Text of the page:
21 May 2018

The Empire

The D&D games I played with my family growing up was set in the Known World as described in the BECMI sets and X1, X4, X5, B10, B6, B1, and B2. Thus the Known World, or Mystara, I am familiar with is quite different than the Mystara of the gazetteers. Thyatis was a real empire and though it didn't cover all the territory shown in the Master Set, it did have power over most of the countries shown in X1. I'm not sure if we ever called it the Thyatian Empire or Empire of Thyatis, we just always said "The Empire".  The imperial city was more centrally located, where Darokin is normally. The Empire didn't have any overseas holdings, unless you count ierendi and minrothad which were under indirect control. During the X4/X5 Master Conflict one of our parties met a golden dragon council and was given the task of gathering an alliance of each color of dragon and building a city as the center of this alliance. at some point all our disparate characters and parties participated in this task. Eventually we established the Dragon city and also spread franchises of the Green Ale(goblin blood) tavern.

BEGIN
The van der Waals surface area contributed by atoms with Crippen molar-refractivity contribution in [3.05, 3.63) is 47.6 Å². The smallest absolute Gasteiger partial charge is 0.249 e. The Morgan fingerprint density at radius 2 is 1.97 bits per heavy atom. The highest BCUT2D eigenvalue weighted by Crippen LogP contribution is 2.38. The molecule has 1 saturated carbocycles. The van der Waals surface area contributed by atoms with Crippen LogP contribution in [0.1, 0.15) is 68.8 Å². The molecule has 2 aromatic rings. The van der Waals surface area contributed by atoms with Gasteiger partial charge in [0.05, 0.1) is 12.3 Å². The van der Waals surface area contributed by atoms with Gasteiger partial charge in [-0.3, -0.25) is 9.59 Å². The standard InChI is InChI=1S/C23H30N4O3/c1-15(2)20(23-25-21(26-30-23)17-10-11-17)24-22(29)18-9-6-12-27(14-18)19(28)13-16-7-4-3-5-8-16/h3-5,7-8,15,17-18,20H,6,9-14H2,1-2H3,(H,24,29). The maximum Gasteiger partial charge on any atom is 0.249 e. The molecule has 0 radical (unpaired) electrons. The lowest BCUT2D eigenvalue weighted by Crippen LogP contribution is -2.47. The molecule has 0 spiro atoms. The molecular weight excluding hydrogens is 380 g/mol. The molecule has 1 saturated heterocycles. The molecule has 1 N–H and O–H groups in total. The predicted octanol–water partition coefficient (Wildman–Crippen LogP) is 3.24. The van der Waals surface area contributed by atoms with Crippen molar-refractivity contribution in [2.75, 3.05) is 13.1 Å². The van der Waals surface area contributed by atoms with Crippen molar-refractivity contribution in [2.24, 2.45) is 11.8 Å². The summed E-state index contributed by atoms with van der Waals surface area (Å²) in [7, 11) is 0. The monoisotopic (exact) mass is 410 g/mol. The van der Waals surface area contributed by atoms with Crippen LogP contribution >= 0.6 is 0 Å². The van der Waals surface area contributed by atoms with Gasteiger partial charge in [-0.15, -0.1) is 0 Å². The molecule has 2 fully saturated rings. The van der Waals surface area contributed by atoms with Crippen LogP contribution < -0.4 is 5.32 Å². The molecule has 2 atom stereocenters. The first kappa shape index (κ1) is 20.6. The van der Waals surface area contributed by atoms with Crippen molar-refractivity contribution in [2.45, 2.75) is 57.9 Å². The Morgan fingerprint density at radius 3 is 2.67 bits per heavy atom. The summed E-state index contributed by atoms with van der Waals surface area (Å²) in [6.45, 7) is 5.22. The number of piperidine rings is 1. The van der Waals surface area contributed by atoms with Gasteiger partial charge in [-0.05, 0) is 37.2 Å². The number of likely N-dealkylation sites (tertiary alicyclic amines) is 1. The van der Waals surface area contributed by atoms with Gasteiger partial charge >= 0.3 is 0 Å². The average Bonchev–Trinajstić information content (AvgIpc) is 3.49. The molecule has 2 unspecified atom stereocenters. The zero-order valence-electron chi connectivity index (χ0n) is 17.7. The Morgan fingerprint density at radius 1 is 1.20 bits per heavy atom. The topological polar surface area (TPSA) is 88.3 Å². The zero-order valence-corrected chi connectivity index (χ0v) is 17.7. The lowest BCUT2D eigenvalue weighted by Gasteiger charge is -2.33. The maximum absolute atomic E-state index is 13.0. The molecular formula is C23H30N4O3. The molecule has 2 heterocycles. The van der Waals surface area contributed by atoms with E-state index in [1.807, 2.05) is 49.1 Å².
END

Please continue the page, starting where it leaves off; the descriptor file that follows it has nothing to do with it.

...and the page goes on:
I created a simple map showing the Territory of the empire. As I continue these interviews with my father more details about our adventures will be unveiled; I should be posting the next interview about B1 sometime this week.

About the Legend: Provinces are those areas under direct control of the Imperial government; the governors may hold different titles, such as the Grand Duke of Karameikos or the Mayor of Selenica, but they all owe allegiance directly to the emperor through family ties or other means. Client States are those countries under nominal control of the Empire; they may pay some form of taxes, but they have their own rulers and laws and armies. Militarized zones are those areas that have no imperial presence besides the army. The army provides a minimum degree of protection to caravans and maintains roads, but otherwise these areas may as well not be part of the empire. Militarized Zones also often serve as jumping off points for military campaigns.

No comments:

Post a Comment